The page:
Will Sausage Party Doom the Animation Industry Forever?
The new Seth Rogen movie Sausage Party is getting lots of attention lately for being one of the first successful adult-oriented animated films in recent history. While lots of animated movies are released every year and many of them go on to be hugely profitable, their success is generally credited in large part due to the fact that they are G- or PG-rated, an important distinction that allows them access to all four age quadrants of the movie going public in America as well as abroad.
R-rated movies, on the other hand, will often not gain access to theatrical slots in important international markets like China, and even if they do, films relying heavily on dialogue based humor generally do not translate as well overseas.
Despite these hurdles, Sausage Party opened last weekend in first place at the domestic box office with over $34 million in tickets sold. For a movie that reportedly cost less than $20 million to produce, this is a huge deal.
Wait, go back to that last number: $20 million. For an animated feature film.
Don’t these kind of movies usually cost way more?
Let’s look at the reported budgets for the last five widely released animated films:
Ice Age: Collision Course — $105 million
Secret Life of Pets — $75 million
Finding Dory — $200 million
Angry Birds — $73 million
Zootopia — $150 million
source: Box Office Mojo / IMDb
Of course, as any observer of Hollywood knows, once a certain type of movie becomes a smash hit (comic book adaptations, ultra-low-budget horror, comedies starring…you’ll never believe it…women!) everyone else in town scrambles to make their own versions of the same thing.
And that’s what makes the success of Sausage Party scary if you’re a person who actually works behind the scenes on movies.
Feature animation is usually a hugely expensive enterprise for top of the line 3D rendered films like Frozen and Shrek. Sausage Party, on the other hand, is the first example of a movie that costs only a sliver of what Disney, Sony and Dreamworks spend on projects of similar production value.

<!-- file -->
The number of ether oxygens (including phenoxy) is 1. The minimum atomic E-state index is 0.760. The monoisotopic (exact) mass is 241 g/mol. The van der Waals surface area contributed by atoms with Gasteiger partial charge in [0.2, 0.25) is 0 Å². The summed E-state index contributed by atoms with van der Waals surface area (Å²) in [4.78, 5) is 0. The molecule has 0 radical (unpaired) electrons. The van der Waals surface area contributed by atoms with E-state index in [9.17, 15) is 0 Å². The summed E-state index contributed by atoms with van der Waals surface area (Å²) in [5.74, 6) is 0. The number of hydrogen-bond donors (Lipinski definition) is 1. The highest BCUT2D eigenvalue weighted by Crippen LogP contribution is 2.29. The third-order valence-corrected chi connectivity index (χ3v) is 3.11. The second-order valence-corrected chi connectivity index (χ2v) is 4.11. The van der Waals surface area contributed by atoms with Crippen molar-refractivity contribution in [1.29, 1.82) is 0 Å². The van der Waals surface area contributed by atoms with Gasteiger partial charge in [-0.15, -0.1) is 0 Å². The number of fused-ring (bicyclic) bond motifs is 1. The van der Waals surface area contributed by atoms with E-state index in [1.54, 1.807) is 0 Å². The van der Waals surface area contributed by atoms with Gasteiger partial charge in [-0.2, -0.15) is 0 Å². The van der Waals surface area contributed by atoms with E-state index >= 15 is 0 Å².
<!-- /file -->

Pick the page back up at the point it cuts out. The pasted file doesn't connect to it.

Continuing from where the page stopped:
The scary question you ask yourself, if you’re a person who sits at a computer all day crafting visuals for Hollywood is…where do all the savings come from?
As one of the co-directors claimed in an interview with Cartoon Brew, a prominent animation trade publication, “We knew damn well that we could deliver a movie that looks like a $150 million dollar movie for a fraction of the cost.”
So how were the filmmakers behind Sausage Party able to deliver the same quality visuals for a tiny fraction of their contemporaries’ budgets? Could it be due to Canada’s huge subsidy program for film production? Maybe in part, but every studio has been on the receiving end of that gravy train for years.
In the interview, they mention that as industry veterans they personally witnessed lots of wasteful spending on the part of the big, mainstream studios. By focusing on eliminating those inefficiencies, they were able to dramatically reduce costs while still delivering a high quality product.
But what are those inefficiencies exactly?
As many former employees of Nitrogen Studios, the movie’s Canadian animation vendor, have alleged to the Hollywood Reporter and Cartoon Brew, one of those inefficiencies is actually paying artists for all their work.
Unlike the U.S., where until recently most mainstream feature animation has been based, places like Canada have pretty lax rules about paying overtime, especially to employees who are classified as tech workers. The idea behind this is that it is hard to figure out how much time it takes to create an original product whether it’s a revolutionary new app or a ninety-minute cartoon about talking meat. So instead of being required to pay employees for each hour that they work, as it’s done in the United States, other countries like Canada allow studios to skate on paying overtime as a way of helping them keep costs lower and more predictable.